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Why the about-turn now on hudud?

 | May 8, 2014

Why is Umno agreeing to PAS' plan to implement hudud in Kelantan? Is there a lesson to be learnt from Brunei?


Najib HududThe hudud fiasco both in Malaysia and Brunei has opened an ugly can of worms, one that is both chilling and nauseating to the conscience. For one, leaders of both nations are at best hypocritical in their zeal to get the hudud law enforced.

It was in September 2011 that Prime Minister Najib Tun Razak made his stand on hudud clear – it was no go for Malaysia where hudud was concerned.

Najib then said while hudud was accepted in Islam, its implementation had to be based on reality.

“Hudud laws cannot be implemented as we have to take into consideration the environment and the reality.

“The aim of an administration according to Islam is based on the maqasid syariah principle, which, among others, entails protecting religion, life, morals and property,” he had said after launching the Tanjung Tualang 1Malaysia carnival in Kampar.

The premier had also said that there were already elements of hudud in the system “minus the extreme part”.

Najib then accused PAS leaders of raising the hudud issue to divert the rakyat’s attention.

So why the about-turn now, Najib? Last month, he said the Barisan Nasional (BN) government had never rejected hudud as Allah’s law.

Instead, Najib said there were so many issues that had to be solved before the law could be fully implemented in the country.

So BN or rather its dominant arm Umno, has taken ‘baby steps’ towards hudud by proposing the setting up of a national-level technical committee on hudud laws prior to PAS’ tabling of a Private Member’s Bill in Parliament in June.

Deputy Prime Minister and Ummo deputy presideny Muhyiddin Yassin said the committee would be include experts on hudud law, including those from abroad.

In the meantime, the civil society continues to reproach the federal government for giving the hudud law ‘the benefit of the doubt’.

Brunei condemned by Hollywood

While the hudud controversy threatens to rip Malaysia’s precious diversity apart, the heat for Brunei’s ruler, Sultan Hassanal Bolkiah is equally ‘scorching’.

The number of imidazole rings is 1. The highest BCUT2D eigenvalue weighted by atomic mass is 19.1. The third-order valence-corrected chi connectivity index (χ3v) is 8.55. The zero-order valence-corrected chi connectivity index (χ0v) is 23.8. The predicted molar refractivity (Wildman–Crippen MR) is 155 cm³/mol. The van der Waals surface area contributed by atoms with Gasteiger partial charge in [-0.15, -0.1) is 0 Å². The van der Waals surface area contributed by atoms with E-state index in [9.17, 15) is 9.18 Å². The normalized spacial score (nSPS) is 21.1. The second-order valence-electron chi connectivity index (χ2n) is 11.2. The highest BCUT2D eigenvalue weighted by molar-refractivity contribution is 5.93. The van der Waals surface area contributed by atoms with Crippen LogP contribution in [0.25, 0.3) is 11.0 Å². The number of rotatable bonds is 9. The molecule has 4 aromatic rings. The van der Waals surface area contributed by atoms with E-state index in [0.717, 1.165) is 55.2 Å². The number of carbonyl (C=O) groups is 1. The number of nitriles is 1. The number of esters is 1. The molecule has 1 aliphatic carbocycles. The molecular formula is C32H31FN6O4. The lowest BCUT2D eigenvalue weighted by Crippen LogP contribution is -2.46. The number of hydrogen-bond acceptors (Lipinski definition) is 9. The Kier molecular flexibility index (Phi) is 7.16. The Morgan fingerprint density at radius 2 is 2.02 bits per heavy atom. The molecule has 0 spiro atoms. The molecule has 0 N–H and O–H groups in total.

Hollywood has declared ‘war’ with Brunei, refusing to have anything to do with the nation until and unless the repressive hudud law is called off.

Amazingly, Brunei’s ruler, Sultan Hassanal Bolkiah, seems unfazed. Instead, he is all praise for his country’s new laws, deeming them as “great achievement”.

“The decision to implement the (Syariah penal code) is not for fun but is to obey Allah’s command as written in the Quran,” the sultan said last week.

Ironically, both Najib and Sultan Hassanal share a common thread – thrusting the ‘do as I say and not as I do’ commandment to their rakyat.

Had Allah’s command been sacred to the Sultan of Brunei, he would not have indulged in anti-Islam affairs like adultery, as revealed by Jillian Lauren, author of the book ‘Some Girls: My Life in a Harem’.

Lauren tells of how as a teenager she spent 18 months as a mistress in the harem of Prince Jefri Bolkiah, youngest brother of the Sultan.

In an interview with CNN on Tuesday night, Lauren revealed that Prince Jefri had ‘gifted’ her for a night to Sultan Hassanal. Condemning Brunei’s move to impose the syariah law, she defined it as ‘double standard’, i.e. one rule for the masses and another for the rulers.

While Najib continues to be reprimanded for his refusal to put an end to the hudud controversy, Sultan Hassanal on the other hand has to deal with severed business ties with his once Hollywood ‘buddies’.

Hollywood takes Brunei’s move to implement the draconian syariah law very, very seriously, so much so that it has decided to cut all ties with the country in whichever way possible, including boycotting the Beverly Hills Hotel which is owned by Sultan Hassanal.

Brunei rocked by boycott

Sultan Hassanal has earned the wrath of Hollywood big-wigs who scorn at Brunei’s Islamic syariah laws where adultery, abortions and same-sex relationships will be dealt with via flogging and stoning.

Hollywood’s Motion Picture and Television Fund is among a growing list of organisations and individuals now refusing to do business with hotels owned by Sultan Hassanal or the Brunei government.

This means the Motion Picture and Television Fund will no longer hold its annual ‘Night Before the Oscar’ party at the hotel as had been the case for many years.

“We cannot condone or tolerate these harsh and repressive laws and as a result support a business owned by the sultan of Brunei or a Brunei sovereign fund associated with the government of Brunei,” the fund’s directors said in a statement.

Known for its orthodox stand, Brunei’s hudud punishment is also applicable to the non-Muslims who represent one-third of the 440,000 people in the oil-rich country.

The most severe punishments — flogging, amputation and stoning — are to be introduced over the next two years.

For now, there is no stopping the Hollywood boycott of the sultan’s Dorchester Collection of hotels.

But has Hollywood’s outcry, rebuke, hostility and also claims by Lauren of the sultan’s hypocrisy in not practising what he preaches brought shame to Brunei?

Yes, but perhaps not enough for Sultan Hassanal to put the brakes on the hudud law.

Back home, the amount of reproach slam dunked on the Najib-administration over the hudud row is no where near the magnitude that has rocked Brunei. Malaysians definitely can do more in saying ‘No to hudud’.

Malaysians definitely can do more in saying ‘No to hudud’. Beware the perils of  insisting on “an eye for an eye says Mahatma Gandhi “for it only ends up making the whole world blind”.

Jeswan Kaur is a freelance writer and an FMT columnist.


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